Investors who bought aviation stocks to ride the pandemic recovery have learned the hard way that this is a turbulent trip. Things could get smoother, but it is worth shelling out for a first-class ticket.
Airline stocks have gained more than 10% over the past month, as broader equity markets tumbled. However, this is merely a partial rebound from a bad summer for aviation shares, including those of plane makers. Only budget-airline stocks currently trade above their pre-Covid levels.
Money flocked to the sector after February, as vaccination campaigns led to a sharp improvement in ticket sales. On top of hopes of pent-up demand for summer travel, carriers were expected to emerge from the crisis with lower unit costs, having cut as much fat as possible.
When the summer actually came around, though, it became apparent that there was some wishful thinking baked into the trade.
One problem was that an excessive focus on bumper U.S. numbers obscured the havoc caused by coronavirus variants in developing nations, which ended up affecting domestic U.S. traffic too. The long tail of the pandemic has delayed the reopening of transcontinental routes, pushed back the return of corporate travel and kept global seat capacity stagnant.
Moreover, many carriers, especially in Europe, likely had to keep fares low to lure vacationers to a handful of available destinations; coming third-quarter reports will shed light on just how low. The cutthroat nature of the airline business means it isn’t a straightforward “reopening trade.” American airlines have already announced big fleet expansions and cabin refurbishments to tempt business travelers back. The consequent 17% growth in U.S. domestic narrow-body seats between 2020 and 2023 could end up having a big impact on the fares passengers pay to fly a mile, according to estimates by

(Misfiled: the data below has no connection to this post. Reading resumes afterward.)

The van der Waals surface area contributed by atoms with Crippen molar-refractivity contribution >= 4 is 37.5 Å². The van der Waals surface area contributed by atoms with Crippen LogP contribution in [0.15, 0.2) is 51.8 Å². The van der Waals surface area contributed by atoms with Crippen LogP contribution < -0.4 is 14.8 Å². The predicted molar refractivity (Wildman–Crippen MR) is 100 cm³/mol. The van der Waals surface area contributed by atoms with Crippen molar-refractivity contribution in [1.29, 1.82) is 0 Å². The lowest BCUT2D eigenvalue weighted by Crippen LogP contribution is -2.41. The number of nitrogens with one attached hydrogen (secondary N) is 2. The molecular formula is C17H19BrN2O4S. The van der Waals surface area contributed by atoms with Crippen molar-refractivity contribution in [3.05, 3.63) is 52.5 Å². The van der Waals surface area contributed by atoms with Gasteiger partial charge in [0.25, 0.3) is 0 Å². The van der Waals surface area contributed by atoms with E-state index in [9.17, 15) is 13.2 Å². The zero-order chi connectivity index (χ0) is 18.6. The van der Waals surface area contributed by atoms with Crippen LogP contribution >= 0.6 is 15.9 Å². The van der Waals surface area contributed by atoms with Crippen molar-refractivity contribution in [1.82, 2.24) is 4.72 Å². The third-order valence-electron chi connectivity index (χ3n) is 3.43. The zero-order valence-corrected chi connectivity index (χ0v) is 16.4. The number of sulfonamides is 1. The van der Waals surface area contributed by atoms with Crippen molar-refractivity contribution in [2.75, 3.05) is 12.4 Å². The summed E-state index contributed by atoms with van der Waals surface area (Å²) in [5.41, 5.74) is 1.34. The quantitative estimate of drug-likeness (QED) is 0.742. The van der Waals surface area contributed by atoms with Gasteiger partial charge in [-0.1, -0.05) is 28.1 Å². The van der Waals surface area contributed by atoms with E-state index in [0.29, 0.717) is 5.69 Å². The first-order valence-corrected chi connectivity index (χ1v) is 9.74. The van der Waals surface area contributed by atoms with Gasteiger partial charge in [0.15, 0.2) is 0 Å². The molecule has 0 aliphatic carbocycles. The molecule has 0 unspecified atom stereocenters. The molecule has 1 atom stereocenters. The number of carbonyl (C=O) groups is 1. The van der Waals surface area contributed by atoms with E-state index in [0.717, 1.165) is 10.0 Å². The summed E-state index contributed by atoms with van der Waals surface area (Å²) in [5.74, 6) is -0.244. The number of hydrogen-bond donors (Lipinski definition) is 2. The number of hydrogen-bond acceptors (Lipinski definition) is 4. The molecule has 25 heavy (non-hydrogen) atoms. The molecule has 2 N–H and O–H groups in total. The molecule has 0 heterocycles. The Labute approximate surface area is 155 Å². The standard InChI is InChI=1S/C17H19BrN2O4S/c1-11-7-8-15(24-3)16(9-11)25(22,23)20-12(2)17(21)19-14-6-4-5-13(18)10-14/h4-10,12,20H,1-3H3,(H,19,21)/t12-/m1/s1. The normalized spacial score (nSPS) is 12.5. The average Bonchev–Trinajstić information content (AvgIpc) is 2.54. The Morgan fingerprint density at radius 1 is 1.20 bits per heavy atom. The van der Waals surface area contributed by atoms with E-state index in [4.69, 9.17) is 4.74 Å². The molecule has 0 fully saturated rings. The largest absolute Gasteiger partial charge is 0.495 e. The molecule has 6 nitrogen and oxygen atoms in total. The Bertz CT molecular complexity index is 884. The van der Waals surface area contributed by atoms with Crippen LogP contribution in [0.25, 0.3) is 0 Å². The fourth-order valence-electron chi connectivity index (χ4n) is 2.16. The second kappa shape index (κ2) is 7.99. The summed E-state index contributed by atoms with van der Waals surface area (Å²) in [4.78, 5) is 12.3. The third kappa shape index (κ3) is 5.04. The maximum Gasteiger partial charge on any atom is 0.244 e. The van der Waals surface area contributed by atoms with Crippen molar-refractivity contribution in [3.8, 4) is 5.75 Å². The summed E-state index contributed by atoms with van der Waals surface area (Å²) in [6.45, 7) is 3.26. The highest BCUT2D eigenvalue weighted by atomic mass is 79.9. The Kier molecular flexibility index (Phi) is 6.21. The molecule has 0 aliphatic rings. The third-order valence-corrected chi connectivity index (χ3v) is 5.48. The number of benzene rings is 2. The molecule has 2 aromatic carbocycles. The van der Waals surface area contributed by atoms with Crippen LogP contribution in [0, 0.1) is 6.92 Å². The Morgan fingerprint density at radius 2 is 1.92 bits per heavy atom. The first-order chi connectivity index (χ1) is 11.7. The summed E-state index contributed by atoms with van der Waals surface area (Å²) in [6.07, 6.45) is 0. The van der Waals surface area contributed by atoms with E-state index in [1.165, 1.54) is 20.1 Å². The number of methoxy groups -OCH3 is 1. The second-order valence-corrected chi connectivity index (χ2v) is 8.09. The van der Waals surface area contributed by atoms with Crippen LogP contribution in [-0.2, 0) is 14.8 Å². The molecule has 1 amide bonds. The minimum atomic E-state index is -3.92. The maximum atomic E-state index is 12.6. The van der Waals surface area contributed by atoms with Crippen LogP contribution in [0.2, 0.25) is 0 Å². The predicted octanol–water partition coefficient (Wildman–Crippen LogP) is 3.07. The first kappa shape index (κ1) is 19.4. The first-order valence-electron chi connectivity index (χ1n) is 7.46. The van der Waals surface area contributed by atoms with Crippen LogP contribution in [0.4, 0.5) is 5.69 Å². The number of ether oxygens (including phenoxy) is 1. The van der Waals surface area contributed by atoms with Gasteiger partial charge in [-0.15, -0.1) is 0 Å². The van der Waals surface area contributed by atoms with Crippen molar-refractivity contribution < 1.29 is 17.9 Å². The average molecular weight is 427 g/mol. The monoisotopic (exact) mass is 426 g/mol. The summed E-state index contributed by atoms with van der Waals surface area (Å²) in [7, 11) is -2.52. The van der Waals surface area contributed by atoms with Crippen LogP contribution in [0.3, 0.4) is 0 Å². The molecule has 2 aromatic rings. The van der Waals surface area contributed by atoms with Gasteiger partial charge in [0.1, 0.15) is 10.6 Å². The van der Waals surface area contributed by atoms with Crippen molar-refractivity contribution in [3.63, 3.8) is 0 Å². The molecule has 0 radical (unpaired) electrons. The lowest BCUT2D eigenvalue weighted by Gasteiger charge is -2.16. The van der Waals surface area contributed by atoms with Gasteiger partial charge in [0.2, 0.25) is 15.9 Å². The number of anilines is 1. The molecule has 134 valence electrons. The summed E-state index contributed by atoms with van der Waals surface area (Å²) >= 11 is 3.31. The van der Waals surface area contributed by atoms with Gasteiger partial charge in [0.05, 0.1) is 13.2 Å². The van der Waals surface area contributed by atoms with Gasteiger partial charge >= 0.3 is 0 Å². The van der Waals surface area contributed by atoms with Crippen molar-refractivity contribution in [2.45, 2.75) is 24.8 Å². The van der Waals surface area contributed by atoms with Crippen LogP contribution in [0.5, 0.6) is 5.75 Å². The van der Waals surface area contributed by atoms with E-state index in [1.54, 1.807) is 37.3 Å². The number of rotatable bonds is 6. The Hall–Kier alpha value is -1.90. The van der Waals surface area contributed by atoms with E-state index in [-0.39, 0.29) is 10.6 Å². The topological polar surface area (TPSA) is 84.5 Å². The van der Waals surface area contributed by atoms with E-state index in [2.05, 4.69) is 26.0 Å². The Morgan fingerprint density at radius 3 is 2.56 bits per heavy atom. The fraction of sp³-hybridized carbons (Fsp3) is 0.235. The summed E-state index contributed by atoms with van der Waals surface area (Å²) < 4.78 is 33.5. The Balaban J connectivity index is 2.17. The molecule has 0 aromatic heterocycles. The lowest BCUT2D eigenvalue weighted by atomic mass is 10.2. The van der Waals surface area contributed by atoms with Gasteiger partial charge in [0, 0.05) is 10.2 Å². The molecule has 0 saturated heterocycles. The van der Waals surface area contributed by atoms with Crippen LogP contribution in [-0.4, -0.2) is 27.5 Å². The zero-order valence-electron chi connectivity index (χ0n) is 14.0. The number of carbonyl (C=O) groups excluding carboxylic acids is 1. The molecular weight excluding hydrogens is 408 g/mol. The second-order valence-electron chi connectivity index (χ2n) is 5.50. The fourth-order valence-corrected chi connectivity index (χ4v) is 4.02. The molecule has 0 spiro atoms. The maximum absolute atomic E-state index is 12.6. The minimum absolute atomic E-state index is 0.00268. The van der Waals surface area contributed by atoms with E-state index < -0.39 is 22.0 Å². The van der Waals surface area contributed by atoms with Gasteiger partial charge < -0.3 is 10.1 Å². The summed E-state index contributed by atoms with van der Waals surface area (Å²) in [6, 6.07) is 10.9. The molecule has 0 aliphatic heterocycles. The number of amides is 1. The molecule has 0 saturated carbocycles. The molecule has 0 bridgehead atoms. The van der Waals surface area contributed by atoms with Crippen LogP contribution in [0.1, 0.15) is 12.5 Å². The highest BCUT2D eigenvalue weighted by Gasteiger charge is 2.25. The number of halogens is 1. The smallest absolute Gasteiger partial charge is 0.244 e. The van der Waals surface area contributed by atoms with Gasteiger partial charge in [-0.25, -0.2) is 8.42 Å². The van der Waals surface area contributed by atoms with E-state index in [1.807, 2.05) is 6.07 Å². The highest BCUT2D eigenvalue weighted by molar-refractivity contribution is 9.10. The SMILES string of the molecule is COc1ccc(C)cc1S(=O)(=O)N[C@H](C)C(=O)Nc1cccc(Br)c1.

A final summer lesson was that quickly bringing aircraft and staff back involved more expenses and headaches than expected, to the point that analysts are rethinking their thesis of permanently lower costs. For most of this year, consensus unit-cost forecasts for the top-three U.S. legacy carriers for the next two years have been consistently reduced, but recently they have started to rise again, figures from Visible Alpha show.
And yet, we seem more likely to be at a genuine turning point now than before the summer. Airline capacity across countries has roughly tracked vaccination rates this year, and the percentage of the world population that has received at least one dose is finally approaching 50%. Cases appear to have peaked in the U.S., which has said it would reopen for European travelers sometime in November.
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With hints that other travel barriers could soon fall and the additional support of rising bond yields, aviation stocks may have fuel left to burn during the coming earnings season. The numbers themselves will look stellar relative to last year’s washout third quarter: Wall Street analysts expect the S&P 500 industrial sector to post earnings growth of 65%, of which carriers are expected to contribute three-quarters.
Still, best-in-class names like
seem like the safest way to profit from any positive market sentiment. In aviation, too much bargain hunting often puts investors in a tight spot.
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